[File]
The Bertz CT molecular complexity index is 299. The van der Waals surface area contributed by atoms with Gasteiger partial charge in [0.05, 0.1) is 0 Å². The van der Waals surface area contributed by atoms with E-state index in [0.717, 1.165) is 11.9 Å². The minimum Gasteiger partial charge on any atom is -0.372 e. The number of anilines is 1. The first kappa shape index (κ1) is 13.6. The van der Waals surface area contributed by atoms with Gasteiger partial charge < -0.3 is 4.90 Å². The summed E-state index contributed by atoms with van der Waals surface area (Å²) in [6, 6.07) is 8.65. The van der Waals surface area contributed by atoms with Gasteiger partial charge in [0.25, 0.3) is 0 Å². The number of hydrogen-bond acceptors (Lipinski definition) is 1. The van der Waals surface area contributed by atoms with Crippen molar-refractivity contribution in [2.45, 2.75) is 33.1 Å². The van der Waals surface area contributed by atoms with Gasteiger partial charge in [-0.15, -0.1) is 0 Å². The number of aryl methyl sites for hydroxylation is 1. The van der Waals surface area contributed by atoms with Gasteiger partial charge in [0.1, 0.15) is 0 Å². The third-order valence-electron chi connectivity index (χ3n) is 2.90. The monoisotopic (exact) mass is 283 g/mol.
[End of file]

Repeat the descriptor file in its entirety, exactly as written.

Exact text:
The Bertz CT molecular complexity index is 299. The van der Waals surface area contributed by atoms with Gasteiger partial charge in [0.05, 0.1) is 0 Å². The van der Waals surface area contributed by atoms with E-state index in [0.717, 1.165) is 11.9 Å². The minimum Gasteiger partial charge on any atom is -0.372 e. The number of anilines is 1. The first kappa shape index (κ1) is 13.6. The van der Waals surface area contributed by atoms with Gasteiger partial charge < -0.3 is 4.90 Å². The summed E-state index contributed by atoms with van der Waals surface area (Å²) in [6, 6.07) is 8.65. The van der Waals surface area contributed by atoms with Gasteiger partial charge in [0.25, 0.3) is 0 Å². The number of hydrogen-bond acceptors (Lipinski definition) is 1. The van der Waals surface area contributed by atoms with Crippen molar-refractivity contribution in [2.45, 2.75) is 33.1 Å². The van der Waals surface area contributed by atoms with Gasteiger partial charge in [-0.15, -0.1) is 0 Å². The number of aryl methyl sites for hydroxylation is 1. The van der Waals surface area contributed by atoms with Gasteiger partial charge in [0.1, 0.15) is 0 Å². The third-order valence-electron chi connectivity index (χ3n) is 2.90. The monoisotopic (exact) mass is 283 g/mol.